Angel Among Them: Prologue
I never cared much for Tuesdays. Monday, Wednesday, Friday, and even Thursday get more attention. Tuesdays are sort of this “blah,” second work-day of the week sort of misery day. As I sat there on the rooftop of the forty-two story building in downtown Chicago that housed the 13,384 employees of the Chicago Area Network Analysis and Data Acquisition Corporation, or CANADA Corp., my mind flew through my agenda for the rest of the day. I was running ahead of schedule, so I decided to take in the view.
The CANADA Corporation was a multi-national data brokerage firm, leveraging their popular social networking websites to mine data on millions of people across the globe. The sites are so immensely popular that inevitably it attracted criminals, terrorists, and politicians. Whole businesses have been developed around consulting business professionals and celebrities alike on using these sites without ruining their image or giving away their privacy. The CANADA Corporation takes the data they mine and sell it to marketing professionals for research on various demographics and their tastes in, well, everything.
Down below on the streets in front of the office building, tiny people moved along the sidewalks, shuffling on to their own office buildings and into taxis or stopping at a street vendor for coffee and a biscotti or whatever the hell yuppie business people find trendy this week. One young man amused me; he stepped off a bus in his second-hand Oxford suit with a tattered messenger bag he’d had since college. His shoes were always slightly scuffed even though he polished them every night, no matter how hard he tried to protect them. He hurried towards the office building – he’d be late in less than thirty seconds.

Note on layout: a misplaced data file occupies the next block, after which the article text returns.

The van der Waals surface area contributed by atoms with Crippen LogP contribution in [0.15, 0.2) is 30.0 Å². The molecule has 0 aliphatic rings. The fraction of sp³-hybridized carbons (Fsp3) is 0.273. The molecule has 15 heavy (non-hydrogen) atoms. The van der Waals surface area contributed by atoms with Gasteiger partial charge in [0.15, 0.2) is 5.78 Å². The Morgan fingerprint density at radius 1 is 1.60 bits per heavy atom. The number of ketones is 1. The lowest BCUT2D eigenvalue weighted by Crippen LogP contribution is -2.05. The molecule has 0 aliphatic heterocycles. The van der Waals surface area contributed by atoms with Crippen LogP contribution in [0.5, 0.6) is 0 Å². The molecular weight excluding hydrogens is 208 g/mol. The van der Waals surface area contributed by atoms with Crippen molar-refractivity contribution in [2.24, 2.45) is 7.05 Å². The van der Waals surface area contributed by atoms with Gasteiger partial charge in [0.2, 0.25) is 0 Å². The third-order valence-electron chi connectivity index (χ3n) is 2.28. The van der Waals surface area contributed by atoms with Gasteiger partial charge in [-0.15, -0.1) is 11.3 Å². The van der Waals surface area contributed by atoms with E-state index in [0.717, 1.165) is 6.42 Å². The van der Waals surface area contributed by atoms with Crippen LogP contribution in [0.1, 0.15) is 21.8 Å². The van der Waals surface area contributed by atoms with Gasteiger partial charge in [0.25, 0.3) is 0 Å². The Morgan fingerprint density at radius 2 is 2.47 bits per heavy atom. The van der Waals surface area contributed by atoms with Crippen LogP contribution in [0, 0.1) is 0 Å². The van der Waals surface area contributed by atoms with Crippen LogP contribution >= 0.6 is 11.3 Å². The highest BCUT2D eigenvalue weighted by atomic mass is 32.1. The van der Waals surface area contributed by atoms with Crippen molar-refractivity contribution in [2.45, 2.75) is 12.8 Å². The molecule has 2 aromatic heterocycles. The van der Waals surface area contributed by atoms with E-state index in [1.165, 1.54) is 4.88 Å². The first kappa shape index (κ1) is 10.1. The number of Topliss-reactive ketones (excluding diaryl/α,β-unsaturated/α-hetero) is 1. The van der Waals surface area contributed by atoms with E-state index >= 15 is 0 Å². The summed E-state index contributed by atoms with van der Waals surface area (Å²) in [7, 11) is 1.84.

I’d be late as well, but that was my way. I walked over to the roof access door and re-entered the building security code, then returned down the ill-lit staircase to the 37th floor. No one even noticed I walked in. I headed over to the department manager’s office and handed him my business card.
“Mr. Barclay, so nice to finally meet the man behind the voice on the phone,” the office manager chirped. I see his type all the time in my line of work. They’re overworked, underpaid, and commanding a dozen or so others even more so than he. When a high-dollar self-employed consultant is hired to come in for any reason, they stand at attention. They want to ask half a dozen questions about how you got your start, how can they break out of the rat race, how much do I take home per year, etc. He was balding prematurely, and probably had a young one at home from the small stain on his shoulder he was trying to draw attention away from.